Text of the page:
Sports researchers from the Karlsruhe Institute of Technology in Germany undertook a systemic review of the literature available through September of 2015 to determine if wearing CGs benefited runners4. They reviewed studies that investigated the use of any kind of CG that covered the lower extremities – ie socks, sleeves, shorts, or tights. Of the initial 643 studies identified, only 32 met the inclusion criteria of having absolute measurable values, control as well as experimental groups of runners, and participants free of any previous health issues. The researchers made assessments on the effectiveness of CGs on several measures by evaluating the body of research as a whole.
The overwhelming conclusion of this review was that wearing CGs while running or during recovery had no benefit whatsoever on running performance, no matter the distance (400m sprints through to marathon races were evaluated). This finding was despite the fact that small positive effects were noted on running economy (how efficiently the runners’ muscles were using oxygen to release energy) and biomechanical factors during running such as step frequency and step length. The effect of CGs on physiological parameters was also ‘small to negligible’. This means that the commonly held notion of the potential benefits of CGs for circulation, cardiac output and endurance were not borne out in the reviewed studies.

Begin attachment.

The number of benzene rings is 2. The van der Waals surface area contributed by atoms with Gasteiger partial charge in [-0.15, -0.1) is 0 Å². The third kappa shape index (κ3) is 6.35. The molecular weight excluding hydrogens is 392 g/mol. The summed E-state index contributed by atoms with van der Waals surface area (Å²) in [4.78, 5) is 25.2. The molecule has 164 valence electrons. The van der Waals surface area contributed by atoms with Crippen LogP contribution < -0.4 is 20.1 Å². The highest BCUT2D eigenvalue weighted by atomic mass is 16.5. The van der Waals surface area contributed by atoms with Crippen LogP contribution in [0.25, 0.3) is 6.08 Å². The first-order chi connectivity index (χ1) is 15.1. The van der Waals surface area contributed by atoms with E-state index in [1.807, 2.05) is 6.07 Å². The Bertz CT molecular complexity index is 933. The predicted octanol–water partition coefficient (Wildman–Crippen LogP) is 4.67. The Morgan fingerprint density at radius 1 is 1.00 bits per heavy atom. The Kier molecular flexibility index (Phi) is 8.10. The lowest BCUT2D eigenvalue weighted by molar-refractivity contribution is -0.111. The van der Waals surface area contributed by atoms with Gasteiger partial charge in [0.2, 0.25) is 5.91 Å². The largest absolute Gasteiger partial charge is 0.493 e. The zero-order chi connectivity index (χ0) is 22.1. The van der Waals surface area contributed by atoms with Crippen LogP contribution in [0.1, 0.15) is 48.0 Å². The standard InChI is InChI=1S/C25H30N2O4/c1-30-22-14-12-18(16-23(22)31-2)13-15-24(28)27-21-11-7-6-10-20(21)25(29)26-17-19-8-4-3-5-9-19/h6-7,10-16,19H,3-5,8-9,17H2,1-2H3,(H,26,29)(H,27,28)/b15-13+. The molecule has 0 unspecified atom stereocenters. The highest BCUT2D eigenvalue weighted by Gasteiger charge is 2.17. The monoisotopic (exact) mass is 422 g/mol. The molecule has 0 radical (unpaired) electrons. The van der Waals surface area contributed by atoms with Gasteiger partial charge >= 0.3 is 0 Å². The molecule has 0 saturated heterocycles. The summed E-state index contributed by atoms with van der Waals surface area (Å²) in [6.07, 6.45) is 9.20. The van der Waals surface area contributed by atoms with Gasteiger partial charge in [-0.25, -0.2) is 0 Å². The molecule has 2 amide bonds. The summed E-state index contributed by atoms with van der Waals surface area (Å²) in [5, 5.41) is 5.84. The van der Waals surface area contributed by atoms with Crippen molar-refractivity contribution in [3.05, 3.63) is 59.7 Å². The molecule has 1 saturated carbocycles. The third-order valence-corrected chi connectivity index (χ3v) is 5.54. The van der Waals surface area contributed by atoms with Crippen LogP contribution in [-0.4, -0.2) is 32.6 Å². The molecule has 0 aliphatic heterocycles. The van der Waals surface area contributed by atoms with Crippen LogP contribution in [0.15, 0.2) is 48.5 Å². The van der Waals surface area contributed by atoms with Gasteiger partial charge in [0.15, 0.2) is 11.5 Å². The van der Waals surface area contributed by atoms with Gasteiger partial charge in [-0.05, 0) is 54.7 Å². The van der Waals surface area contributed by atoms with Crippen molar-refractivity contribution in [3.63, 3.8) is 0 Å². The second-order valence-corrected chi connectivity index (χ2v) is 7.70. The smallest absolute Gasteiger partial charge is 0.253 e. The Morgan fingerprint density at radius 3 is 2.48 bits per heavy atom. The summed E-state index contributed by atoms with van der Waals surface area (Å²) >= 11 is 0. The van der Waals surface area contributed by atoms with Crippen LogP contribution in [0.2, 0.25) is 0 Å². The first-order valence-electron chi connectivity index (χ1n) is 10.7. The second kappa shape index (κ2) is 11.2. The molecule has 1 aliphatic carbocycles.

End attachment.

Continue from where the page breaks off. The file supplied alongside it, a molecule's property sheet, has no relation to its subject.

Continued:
There were some benefits however. The effect on perceived exertion – how hard the athlete felt he/she was working – when wearing CGs was noted to be ‘small but positive’. In other words, some athletes found it ‘easier’ to run using CGs. Small, but overall positive effects were also noted in parameters measured during recovery. For instance, clearance of lactate out of the bloodstream after running slightly improved when wearing CGs. The same was true of inflammatory markers measured in the bloodstream, and the temperature of the leg muscles. Additionally, the post-run surveys suggested that there was a significant reduction in post-exercise muscle fatigue and delayed onset of muscle soreness when wearing CGs.
Keep in mind however that these last parameters are subjective measurements of how quickly and easily athletes felt they recovered from activity. Nevertheless, the researchers concluded that, while mostly small, CGs had a beneficial effect on running economy, clearance of metabolites, body temperature, and perceived exertion – all of which improved recovery outcomes. None of the studies, however, showed that these recovery outcomes improved running performance.